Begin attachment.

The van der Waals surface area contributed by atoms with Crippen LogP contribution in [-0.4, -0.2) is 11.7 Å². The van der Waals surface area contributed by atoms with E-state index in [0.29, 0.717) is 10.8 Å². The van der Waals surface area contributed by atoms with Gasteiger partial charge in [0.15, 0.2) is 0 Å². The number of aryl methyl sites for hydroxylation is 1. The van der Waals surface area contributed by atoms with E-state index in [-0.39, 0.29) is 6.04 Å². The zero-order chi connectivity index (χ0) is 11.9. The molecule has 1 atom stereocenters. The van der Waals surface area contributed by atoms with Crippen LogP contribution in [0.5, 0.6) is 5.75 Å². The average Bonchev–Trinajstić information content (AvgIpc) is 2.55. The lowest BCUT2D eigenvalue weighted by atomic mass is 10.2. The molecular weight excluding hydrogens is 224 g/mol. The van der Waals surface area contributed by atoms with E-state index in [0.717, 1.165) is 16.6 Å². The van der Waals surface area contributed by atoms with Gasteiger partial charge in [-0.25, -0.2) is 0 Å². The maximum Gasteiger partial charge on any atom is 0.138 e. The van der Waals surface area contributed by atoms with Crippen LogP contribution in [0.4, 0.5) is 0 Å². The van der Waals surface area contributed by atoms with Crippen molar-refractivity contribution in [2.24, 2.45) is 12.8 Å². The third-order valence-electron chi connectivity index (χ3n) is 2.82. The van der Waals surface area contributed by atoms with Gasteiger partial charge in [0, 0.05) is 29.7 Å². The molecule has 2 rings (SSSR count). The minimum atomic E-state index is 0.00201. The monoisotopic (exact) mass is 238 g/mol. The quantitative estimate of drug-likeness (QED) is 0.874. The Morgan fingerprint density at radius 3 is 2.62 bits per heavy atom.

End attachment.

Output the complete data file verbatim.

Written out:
The van der Waals surface area contributed by atoms with Crippen LogP contribution in [-0.4, -0.2) is 11.7 Å². The van der Waals surface area contributed by atoms with E-state index in [0.29, 0.717) is 10.8 Å². The van der Waals surface area contributed by atoms with Gasteiger partial charge in [0.15, 0.2) is 0 Å². The number of aryl methyl sites for hydroxylation is 1. The van der Waals surface area contributed by atoms with E-state index in [-0.39, 0.29) is 6.04 Å². The zero-order chi connectivity index (χ0) is 11.9. The molecule has 1 atom stereocenters. The van der Waals surface area contributed by atoms with Crippen LogP contribution in [0.5, 0.6) is 5.75 Å². The average Bonchev–Trinajstić information content (AvgIpc) is 2.55. The lowest BCUT2D eigenvalue weighted by atomic mass is 10.2. The molecular weight excluding hydrogens is 224 g/mol. The van der Waals surface area contributed by atoms with E-state index in [0.717, 1.165) is 16.6 Å². The van der Waals surface area contributed by atoms with Gasteiger partial charge in [-0.25, -0.2) is 0 Å². The maximum Gasteiger partial charge on any atom is 0.138 e. The van der Waals surface area contributed by atoms with Crippen LogP contribution in [0.4, 0.5) is 0 Å². The van der Waals surface area contributed by atoms with Crippen molar-refractivity contribution in [2.24, 2.45) is 12.8 Å². The third-order valence-electron chi connectivity index (χ3n) is 2.82. The van der Waals surface area contributed by atoms with Gasteiger partial charge in [0, 0.05) is 29.7 Å². The molecule has 2 rings (SSSR count). The minimum atomic E-state index is 0.00201. The monoisotopic (exact) mass is 238 g/mol. The quantitative estimate of drug-likeness (QED) is 0.874. The Morgan fingerprint density at radius 3 is 2.62 bits per heavy atom.